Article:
Senate Passes Bill to Allow Medical Marijuana to be Used as an Alternative to Opioids
The New York State Senate today passed legislation (S8987A), sponsored by Senator George Amedore (R-C-I, Rotterdam), that would allow the use of medical marijuana for the treatment of substance use disorder or as an alternative to opioids for the treatment of pain.
Under New York State’s Compassionate Care Act, which went into effect in January 2016, medical marijuana can be used for the treatment of debilitating diseases, or conditions that cause chronic pain. This bill amends the public health law to allow for the use of medical marijuana to treat substance use disorder, or for the treatment of pain as an alternative to opioids.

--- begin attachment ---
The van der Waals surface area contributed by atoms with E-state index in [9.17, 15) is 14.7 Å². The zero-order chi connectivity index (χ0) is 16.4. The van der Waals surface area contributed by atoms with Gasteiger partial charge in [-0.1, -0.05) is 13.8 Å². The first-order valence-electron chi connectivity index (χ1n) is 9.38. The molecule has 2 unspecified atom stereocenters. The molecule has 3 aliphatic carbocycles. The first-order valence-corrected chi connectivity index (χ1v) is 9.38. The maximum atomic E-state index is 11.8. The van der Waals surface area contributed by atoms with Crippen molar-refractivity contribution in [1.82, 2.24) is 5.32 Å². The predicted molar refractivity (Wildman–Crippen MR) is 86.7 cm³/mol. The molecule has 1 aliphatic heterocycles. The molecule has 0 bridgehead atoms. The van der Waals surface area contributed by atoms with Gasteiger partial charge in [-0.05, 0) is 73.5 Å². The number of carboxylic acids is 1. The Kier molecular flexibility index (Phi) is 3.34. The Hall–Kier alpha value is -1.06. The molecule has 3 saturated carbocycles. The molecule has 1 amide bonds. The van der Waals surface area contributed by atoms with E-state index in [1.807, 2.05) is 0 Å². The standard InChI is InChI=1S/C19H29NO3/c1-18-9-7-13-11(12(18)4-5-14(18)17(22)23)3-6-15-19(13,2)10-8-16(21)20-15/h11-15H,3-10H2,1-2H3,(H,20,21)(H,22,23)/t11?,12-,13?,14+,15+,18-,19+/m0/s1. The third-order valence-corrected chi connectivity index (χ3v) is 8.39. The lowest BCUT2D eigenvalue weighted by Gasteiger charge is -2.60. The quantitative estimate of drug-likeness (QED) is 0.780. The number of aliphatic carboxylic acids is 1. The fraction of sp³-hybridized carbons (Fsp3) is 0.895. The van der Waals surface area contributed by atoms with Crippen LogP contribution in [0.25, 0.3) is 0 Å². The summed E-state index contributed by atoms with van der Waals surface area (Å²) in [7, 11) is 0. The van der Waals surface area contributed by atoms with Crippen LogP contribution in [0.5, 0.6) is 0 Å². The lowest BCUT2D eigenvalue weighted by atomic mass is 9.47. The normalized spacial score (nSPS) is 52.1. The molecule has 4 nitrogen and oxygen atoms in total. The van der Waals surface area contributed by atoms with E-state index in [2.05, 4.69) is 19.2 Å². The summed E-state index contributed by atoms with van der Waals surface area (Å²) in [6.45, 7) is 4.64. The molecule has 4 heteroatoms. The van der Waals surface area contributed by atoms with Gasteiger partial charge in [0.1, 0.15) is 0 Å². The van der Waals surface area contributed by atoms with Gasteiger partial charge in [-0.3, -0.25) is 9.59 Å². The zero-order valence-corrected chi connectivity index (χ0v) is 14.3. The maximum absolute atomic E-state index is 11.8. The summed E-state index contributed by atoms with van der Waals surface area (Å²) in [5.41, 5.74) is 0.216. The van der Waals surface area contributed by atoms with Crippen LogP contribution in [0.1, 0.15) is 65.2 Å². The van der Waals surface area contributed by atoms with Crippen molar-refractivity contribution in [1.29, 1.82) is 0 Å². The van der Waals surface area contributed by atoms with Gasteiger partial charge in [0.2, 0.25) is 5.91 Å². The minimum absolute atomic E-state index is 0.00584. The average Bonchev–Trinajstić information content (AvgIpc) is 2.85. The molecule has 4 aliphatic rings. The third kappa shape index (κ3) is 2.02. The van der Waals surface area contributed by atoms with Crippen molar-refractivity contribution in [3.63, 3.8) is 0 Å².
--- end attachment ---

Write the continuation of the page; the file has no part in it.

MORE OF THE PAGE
“As we continue to look for ways to address the heroin and opioid epidemic, a critical piece is ensuring that prescribers and patients have every resource at their disposal,” said Senator Amedore, who co-Chairs the Senate’s Task Force on Heroin and Opioid Addiction. “This legislation removes barriers and gaps that we heard about over and over as we travelled the state with the Task Force – it will help patients, reduce the number of highly addictive opioids in circulation, and ultimately, it will save lives.”
“New York continues to struggle with the opioid addiction crisis,” said Senator Kemp Hannon, Chairman of the Senate Health Committee. “Death tolls continue to rise, despite our best efforts to stem the tide of opioid deaths through education, prevention, and treatment measures. Offering alternative methods for the treatment of pain will not only save lives, it will increase quality of life.”
The legislation was sent to the Assembly, where it is sponsored by the Chair of the Health Committee, Assemblyman Richard Gottfried.